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According to Wikipedia, the median size of a protein-coding gene is 26,288 bp which makes it possible (from statistical considerations) that the nucleotides C, G, A, T appear in roughly equal amounts in one strand. But maybe this is wrong so I want to ask:

Are there and which specific protein-coding genes have a significant inbalance of amounts of C, G, A, T in one strand?

Related to this is the question if there are larger proteins (containing up to 27,000 amino acids as the titins do) with a significant inbalance of amounts of the 20 different amino acids?

Might it be the case that from an inbalance of the gene an inbalance of the protein may follow?

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    $\begingroup$ I don't know about the base usage/(im)balance, but using the transcriptome sequences, that would be relatively easy to check. For amino acid usage, I think there is a bias for evolutionary older proteins (especially mitochondrial ones related to bacteria) to not use certain amino acids as much (mostly the aromatic ones I think) $\endgroup$ – Nicolai Mar 6 at 13:50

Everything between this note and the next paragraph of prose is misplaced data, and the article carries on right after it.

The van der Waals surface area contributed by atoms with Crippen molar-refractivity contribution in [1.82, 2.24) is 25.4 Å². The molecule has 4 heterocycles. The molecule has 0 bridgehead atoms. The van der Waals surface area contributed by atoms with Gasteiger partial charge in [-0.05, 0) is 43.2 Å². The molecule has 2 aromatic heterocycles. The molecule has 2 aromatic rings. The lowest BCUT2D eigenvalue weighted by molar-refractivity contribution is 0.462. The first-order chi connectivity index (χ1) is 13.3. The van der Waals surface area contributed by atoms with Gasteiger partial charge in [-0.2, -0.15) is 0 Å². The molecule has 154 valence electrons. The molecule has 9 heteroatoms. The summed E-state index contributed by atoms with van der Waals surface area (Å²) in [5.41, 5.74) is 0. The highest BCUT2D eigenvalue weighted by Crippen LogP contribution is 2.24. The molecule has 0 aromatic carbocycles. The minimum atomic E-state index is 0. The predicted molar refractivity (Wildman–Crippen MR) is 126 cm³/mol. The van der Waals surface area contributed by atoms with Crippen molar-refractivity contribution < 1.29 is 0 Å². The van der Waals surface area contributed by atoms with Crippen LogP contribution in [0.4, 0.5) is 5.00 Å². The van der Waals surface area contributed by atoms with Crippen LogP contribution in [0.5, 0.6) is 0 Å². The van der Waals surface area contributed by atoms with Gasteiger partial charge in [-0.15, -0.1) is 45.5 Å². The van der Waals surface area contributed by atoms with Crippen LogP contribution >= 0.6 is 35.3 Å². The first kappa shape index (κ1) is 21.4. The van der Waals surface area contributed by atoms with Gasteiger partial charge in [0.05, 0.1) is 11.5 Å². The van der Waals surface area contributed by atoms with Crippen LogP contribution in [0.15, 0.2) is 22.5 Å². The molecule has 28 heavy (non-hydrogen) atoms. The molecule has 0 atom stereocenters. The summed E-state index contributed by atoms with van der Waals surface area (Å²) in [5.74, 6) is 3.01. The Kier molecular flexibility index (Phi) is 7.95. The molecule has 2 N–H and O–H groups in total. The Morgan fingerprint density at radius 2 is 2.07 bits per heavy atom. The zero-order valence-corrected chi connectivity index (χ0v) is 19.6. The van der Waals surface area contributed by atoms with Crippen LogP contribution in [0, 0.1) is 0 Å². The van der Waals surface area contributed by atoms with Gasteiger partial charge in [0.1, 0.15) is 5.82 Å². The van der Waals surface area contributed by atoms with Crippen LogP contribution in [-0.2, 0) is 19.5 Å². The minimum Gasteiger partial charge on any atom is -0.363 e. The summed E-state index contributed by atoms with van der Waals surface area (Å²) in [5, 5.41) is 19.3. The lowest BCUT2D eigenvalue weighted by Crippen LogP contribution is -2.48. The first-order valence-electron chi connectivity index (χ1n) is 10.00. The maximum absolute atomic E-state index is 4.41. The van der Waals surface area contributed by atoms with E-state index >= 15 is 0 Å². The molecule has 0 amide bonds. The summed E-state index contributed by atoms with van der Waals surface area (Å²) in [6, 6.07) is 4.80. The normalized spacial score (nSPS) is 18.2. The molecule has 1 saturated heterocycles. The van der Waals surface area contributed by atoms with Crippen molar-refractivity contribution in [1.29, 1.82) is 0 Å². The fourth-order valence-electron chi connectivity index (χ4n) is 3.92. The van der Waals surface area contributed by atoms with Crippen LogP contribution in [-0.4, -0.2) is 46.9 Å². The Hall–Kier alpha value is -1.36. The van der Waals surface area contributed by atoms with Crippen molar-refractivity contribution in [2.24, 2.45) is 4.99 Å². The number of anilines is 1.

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    $\begingroup$ Tangential to the topic of protein, but related to the "strandedness" mentioned in your question, is the phenomenon of GC skew (not to be confused with GC content). Differences in strand composition may be explained by asymmetric mutational pressures between the leading and lagging strands during transcription and replication. $\endgroup$ – Dirigible Mar 6 at 16:51

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